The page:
The heat was unbelievable in town. I tried to find what shade I could, but still I was pouring sweat while just sitting and reading. Maybe a midday break was a good thing. And it was a long break. Angela couldn’t make it, since she was tying up all her loose ends before starting her summer job as a campsite caretaker in the White Mountains. Gary had left later than planned, so he didn’t make it to the trail head to join me until almost 4, at which point we still had eleven miles to hike. Once he arrived, we put my car at the bottom of the Rootville Road trail, then drove quickly to the Lye Brook Falls trail head. The Falls trail head was bustling with activity, since it leads a short way to several access points to the brook, with plenty of swimming opportunities not far from the town. No backpackers on this trail, though.
Gary and I started up the trail with haste, pouring sweat within a few minutes despite the easy grade of the trail. We passed at least a dozen people on their way up to the falls, many dressed more for an afternoon of golfing than for a few miles of walking in the woods, but as soon as we passed the spur to the falls, the Lye Brook Trail became completely deserted.
As with the other trails in the Lye Brook Wilderness, the trails we walked that night were almost completely flat, if sometimes boggy from beaver activity. That was lucky, since we cut the timing pretty tightly. We arrived at Bourn Pond pretty close to sunset, turned north on the Branch Pond Trail, and arrived at the William Douglas shelter just as it was getting too dark to hike without headlamps. For the last half hour of hiking I kept saying, “we should get our headlamps out, just in case.” Gary, ever the optimist, just said, “no, we’ve got to be almost there. Can’t stop for anything!” And he was right. The headlamps came out as soon as we dropped our packs in the shelter at 8:30. We had hiked over eleven miles after 4 PM. I had hiked about 9 miles before Gary had arrived, too. Long day.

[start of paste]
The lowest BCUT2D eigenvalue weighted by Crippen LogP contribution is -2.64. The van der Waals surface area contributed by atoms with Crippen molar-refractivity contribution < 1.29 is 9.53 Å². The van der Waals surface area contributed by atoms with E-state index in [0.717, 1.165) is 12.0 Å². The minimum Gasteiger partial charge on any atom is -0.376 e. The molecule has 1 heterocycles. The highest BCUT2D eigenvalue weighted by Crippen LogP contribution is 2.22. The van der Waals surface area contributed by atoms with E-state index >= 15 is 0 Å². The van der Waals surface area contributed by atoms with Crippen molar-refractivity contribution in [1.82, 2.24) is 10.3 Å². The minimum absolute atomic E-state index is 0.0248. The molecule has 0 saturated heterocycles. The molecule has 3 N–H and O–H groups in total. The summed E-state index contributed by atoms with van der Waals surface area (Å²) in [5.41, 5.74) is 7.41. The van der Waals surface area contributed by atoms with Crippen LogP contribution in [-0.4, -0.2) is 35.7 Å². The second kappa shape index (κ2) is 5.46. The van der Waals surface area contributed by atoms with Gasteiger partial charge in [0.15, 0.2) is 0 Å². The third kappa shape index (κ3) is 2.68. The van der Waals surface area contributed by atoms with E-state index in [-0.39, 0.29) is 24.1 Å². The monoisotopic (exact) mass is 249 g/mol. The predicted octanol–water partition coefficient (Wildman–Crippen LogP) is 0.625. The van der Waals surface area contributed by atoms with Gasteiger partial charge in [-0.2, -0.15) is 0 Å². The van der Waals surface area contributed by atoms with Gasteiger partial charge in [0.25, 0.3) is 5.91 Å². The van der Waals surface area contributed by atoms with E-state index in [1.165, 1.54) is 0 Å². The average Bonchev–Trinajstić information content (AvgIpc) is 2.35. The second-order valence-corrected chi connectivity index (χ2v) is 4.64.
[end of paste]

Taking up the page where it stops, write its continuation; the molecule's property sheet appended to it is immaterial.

Neither of us were in a huge hurry in the morning. Gary hadn’t spent a night in the woods since our New England Trail hike almost two years ago, but he wasn’t out of practice. We were just pooched from our long hike last night. Since we knew we’d have a very short walk to the cars, we had just a few small snacks for breakfast and hit the trail, walking down the Rootville Road to my car, then driving into town for a huge pile of pancakes. It was pretty good timing, too, since clouds were hovering low over town and sprinkling rain from time to time. Our view from Prospect Rock wasn’t great, but the breakfast was delightful.
Gary and I killed some time in town at the Mountain Goat, a fine little independent outdoor store in town with a great selection of hiking gear (and very friendly to AT hikers from what I remember). While we were wandering around the store, I saw a few of my friends that I’d stayed with the previous week in New Hampshire, so I had another little reunion.
The plan for the rest of the day, though, was to meet some friends in Portland for a Memorial Day barbecue and get-together, since we rarely get to see each other anymore with the ways our lives have been going. Hopefully that will change soon, but with me traveling and trying to find a life, my best friend going through his med-school rotations, and my other Portland friends being so busy with their lives, I couldn’t pass up an opportunity to see them for a while, even if it meant taking a few days off from my busy hiking schedule and driving for several hours across New England yet again. So I was off to do some non-trail-related things for a bit. Stay tuned for the next part of the Long Trail Side-To-Side trip, the Griffith Lake and Little Rock Pond areas!